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Are you ready to adopt?

                                                        Seeing the smile on the face of a baby as he recognises his mother in a crowded room…

Adoption - Giving life & hope to children

Adoption – Giving life & hope to children

That same child’s crying face as he’s scared to take his 1st steps through the gate at pre-school…

The sense of achievement as he finishes first in his schools sports day…

These are moments that parents cherish with their children as they experience the different stages of life as a  normal child…

So why should a child miss out on these moments, purely because he was abandoned and left up for  adoption. Adopting a child is an adventurous journey of giving someone the experiences that they would not otherwise encounter…

So you’re ready to adopt, you’ve made the brave decision to open your heart to an abandoned baby, to give them the chance at a ‘normal’ life…yet where do you begin? Where do I go? What is the process that I have to go through? Do I have to be married to adopt? Is there an age limit?

We contacted the Child Welfare Durban & District to answer some of the numerous questions surrounding adoptions. There are 2 branches to the adoptions process that run simultaneously, that of the adoptive baby and that of the prospective parents.

From the baby’s side, there are two ways as to how he/she can land up on the adoptive list. On the one side, a mother can consent to giving up her baby for adoption and so the required medical procedures begin as soon as possible, after birth. On the other hand, the baby or sometimes even toddler may be left abandoned by its parents. Now in this case, when the child is reported, the child is placed at a babies home but is not up for adoption as of yet. The welfare has to post notice of the missing child in the area where it was found and the search for the child’s family begins. If after a certain period of time, someone has not arrived to claim the child, or if no suitable relative is located, the police will close the case and file a report stating that the child becomes ‘property of the state’. Once this occurs, the baby is placed on the Adoption Register, pending the results of the required medical tests. Depending on the length and results of the babies medical procedures, as well as the search for ‘next of kin’, the baby will likely take 3 months before being ‘ready’ for adoption.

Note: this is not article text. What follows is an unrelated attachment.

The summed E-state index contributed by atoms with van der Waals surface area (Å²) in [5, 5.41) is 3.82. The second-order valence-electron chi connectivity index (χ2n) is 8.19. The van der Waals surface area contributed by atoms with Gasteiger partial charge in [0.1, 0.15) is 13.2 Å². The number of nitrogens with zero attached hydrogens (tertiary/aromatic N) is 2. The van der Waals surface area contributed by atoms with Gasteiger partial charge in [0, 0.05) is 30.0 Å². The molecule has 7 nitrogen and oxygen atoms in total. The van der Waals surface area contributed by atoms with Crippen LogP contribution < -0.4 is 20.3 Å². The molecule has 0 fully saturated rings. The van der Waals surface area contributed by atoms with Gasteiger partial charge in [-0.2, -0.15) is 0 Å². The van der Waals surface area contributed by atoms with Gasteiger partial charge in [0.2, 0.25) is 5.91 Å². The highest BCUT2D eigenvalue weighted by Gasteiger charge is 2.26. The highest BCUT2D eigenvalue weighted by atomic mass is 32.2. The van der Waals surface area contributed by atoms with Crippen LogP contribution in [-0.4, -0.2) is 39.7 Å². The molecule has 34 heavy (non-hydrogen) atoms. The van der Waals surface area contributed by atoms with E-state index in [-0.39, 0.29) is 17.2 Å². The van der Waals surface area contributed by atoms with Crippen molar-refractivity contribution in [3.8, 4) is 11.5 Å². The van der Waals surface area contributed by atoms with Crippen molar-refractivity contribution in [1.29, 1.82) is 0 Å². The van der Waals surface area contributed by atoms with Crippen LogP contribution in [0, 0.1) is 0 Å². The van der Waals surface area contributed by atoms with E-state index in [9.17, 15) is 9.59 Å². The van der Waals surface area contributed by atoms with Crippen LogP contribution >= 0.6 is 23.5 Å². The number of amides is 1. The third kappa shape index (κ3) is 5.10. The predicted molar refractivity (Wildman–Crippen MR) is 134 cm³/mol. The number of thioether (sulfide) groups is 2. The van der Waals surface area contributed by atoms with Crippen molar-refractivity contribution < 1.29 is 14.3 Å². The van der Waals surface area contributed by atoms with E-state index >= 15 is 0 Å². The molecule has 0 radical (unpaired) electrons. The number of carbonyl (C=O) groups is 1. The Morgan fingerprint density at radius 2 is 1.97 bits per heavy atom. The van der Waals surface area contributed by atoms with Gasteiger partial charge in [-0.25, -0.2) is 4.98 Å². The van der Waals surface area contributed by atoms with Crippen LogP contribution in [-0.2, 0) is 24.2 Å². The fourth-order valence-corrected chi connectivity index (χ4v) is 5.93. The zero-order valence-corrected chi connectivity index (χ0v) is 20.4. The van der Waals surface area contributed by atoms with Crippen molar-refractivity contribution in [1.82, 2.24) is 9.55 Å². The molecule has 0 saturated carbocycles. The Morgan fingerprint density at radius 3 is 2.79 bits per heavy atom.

On the branch of the prospective Parents, the process is slightly more in-depth. When a person has decided to provide an infant with a loving home environment, they would need to contact the Child Welfare Durban and District, where they would be invited to an orientation programme. On the 1st Monday of every month, the Welfare holds an orientation programme, detailing the adoption process, the types of babies available for adoption and the required application forms to be completed. Once the programme and required forms have been completed, the screening process begins. A social worker will be assigned to the prospective parents and together, they will carry out the relevant checks (Marriage, Police, Background checks, bank statements, assurance of job stability, references etc.) and review the motivation for adoption. Both single parent adoptions and nuclear family adoptions are accepted, although 1st preference is for a complete family unit for the child.

A panel meets once a month to review the findings of the prospective parents. Here the social worker presents the cases to the panel, where they view potential challenges, discuss documentation and supply additional motivations. If approved, then the prospective parents are added to the Adoption Register and the matching process begins. Depending on the background clearance checks, sufficient documentation needed and outcomes from the panel, the duration of this leg of the process can be anywhere from 3 to 6 months before being placed on the Adoption Register.Once both the adoptive baby and prospective parents are on the Adoption List, the social workers begin the matching process. Where possible, they will try to place the baby in a similar culture, but dependant on availability of adoptive baby’s, this is not always possible. A preference of the welfare is for the prospective parents to not have a particular child in mind when applying for adoption, before the matching has been verified. This is due to families bonding with babies that may not yet be cleared for adoption, and have the opportunity to be reunited with a relative. For the welfare, the child’s needs come before anything else, and they prefer to see which applicant can best suit the needs of the child.

Adoption Process Tree

Adoption Process Tree

Regarding an age limit, the cut-off age for adopting newborn babies, is 45 years old. Prospective families and parents that are in their 30’s and older, are encouraged to adopt toddlers and older children rather than newborns. However, the age limit is not set in stone as each case is unique and will be brought before the panel and treated accordingly. All will depend on the individual’s motivation and supporting documentation.The adoption process is brought to a close, when a match has been found and approved, and the paperwork has been completed. By this time, the bonding process between parent and child has already occurred and the adopted baby is whisked away to its’ ‘happily ever after’.

All in all, the length of the entire process from beginning to end will vary between  6 to 12 months, according to possible challenges during the registration of birth (baby’s side), the screening process (parent’s side) and the matching process.

If you’re looking to adopt or would like more info, please contact Nashina/Jasu at the Child Welfare Durban & District on 031-312 9313 or you can email to homefinding@cwdd.org.za

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